Brown hawk on focus photo

Hawk, a red hawk,
Maybe the hawk we saved last year.
Hawk, our hawk,
Once one has a face,
They all do.

I killed the cat by pulling away too soon.
The day after I turned the corner north.
Just past the stop sign,
A red hawk, our hawk,
Picked at an animal
In the road
I could not name.

The road,
Rock pressed in
One direction
But not,

If I,
I run
Over it.
The tires might make
The corpse go away
So that at least the unnamed known
Might be saved from itself,

Its hunger,
Its instinct
To stay
Where it is uninvited
If not by law,
By lack of.

In cool, late afternoon greys,
The corpse remains
Mangled tail and dark fur
Undusted by feathers.

“Where is your smallest shovel?” I ask my dad.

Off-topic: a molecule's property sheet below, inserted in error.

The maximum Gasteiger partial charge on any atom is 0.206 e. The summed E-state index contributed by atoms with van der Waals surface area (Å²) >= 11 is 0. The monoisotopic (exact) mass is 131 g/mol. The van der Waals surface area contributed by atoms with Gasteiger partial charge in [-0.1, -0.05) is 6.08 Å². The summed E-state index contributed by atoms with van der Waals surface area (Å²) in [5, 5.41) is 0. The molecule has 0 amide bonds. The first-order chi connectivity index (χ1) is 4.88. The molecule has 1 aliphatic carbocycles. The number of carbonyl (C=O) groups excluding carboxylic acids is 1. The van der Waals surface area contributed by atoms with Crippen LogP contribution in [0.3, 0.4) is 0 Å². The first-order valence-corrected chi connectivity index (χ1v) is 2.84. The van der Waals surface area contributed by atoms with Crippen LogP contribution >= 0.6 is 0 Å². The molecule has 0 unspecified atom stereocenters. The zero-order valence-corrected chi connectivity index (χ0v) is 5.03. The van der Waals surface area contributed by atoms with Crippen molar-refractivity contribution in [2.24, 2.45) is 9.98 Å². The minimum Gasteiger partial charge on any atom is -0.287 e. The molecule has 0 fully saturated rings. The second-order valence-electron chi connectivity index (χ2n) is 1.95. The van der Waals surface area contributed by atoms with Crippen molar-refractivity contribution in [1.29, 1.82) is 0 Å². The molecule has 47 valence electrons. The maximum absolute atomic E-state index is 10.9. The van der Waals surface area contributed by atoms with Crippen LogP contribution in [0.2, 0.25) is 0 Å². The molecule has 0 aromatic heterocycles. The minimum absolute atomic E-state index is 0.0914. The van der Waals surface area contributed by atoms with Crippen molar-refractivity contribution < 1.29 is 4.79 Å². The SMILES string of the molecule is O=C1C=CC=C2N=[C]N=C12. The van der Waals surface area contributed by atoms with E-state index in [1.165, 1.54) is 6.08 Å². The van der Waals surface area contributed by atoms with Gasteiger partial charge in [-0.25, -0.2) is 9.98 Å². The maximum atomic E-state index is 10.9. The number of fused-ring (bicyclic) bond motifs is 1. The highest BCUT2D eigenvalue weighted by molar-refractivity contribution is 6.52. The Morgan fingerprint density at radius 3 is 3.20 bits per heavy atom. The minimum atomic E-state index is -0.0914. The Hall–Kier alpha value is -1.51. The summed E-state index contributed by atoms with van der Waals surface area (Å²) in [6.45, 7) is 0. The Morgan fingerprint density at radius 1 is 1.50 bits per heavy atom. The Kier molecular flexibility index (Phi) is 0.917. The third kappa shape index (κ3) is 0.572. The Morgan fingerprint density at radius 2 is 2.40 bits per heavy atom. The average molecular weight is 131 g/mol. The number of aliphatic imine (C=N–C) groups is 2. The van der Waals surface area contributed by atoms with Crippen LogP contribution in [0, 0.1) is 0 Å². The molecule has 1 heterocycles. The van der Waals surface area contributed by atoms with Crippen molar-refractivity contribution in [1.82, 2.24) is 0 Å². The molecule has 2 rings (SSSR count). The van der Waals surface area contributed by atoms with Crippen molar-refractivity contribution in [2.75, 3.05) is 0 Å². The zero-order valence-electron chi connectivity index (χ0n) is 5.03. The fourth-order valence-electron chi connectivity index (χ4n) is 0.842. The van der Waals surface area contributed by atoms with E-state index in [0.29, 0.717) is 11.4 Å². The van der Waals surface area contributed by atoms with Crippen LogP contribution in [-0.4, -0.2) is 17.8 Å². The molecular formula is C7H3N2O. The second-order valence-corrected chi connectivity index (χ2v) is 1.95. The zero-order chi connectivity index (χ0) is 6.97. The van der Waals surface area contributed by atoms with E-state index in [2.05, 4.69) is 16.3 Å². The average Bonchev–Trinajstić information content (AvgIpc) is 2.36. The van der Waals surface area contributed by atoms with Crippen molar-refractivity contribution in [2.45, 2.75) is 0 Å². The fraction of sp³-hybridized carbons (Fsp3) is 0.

“You can’t stop on J. Take your life into your own hands.”
“No. I’ll have to walk.”
I don’t want advice.
I want a tool.
I walk.
The shovel taps.

“Do you need a ride?” says the car pulled over.
“Not going to bury something are you?”

I plunge through the moist furrows in the field.
I sweat.
I swing the shovel underneath the body.
I scrape blood over cracked black pavement.
If the hawk returns,
I don’t know it.
It may not be our hawk.
I may never have known it.
I’m sad I cannot save those
I want to
deserve it

Hawk, a red hawk,
Maybe the hawk we saved last year.
Hawk, our hawk,
Circles around
Hovers above
Once one has a face,
They all do.


Poem by Erin Conway

Erin Conway is an experienced classroom teacher, staff trainer and curriculum designer who has worked locally and abroad, specifically ten years in indigenous villages in Guatemala. She works in Community Youth Development as a UW-Madison, Division of Extension Educator. Erin manages a website/blog that can be found at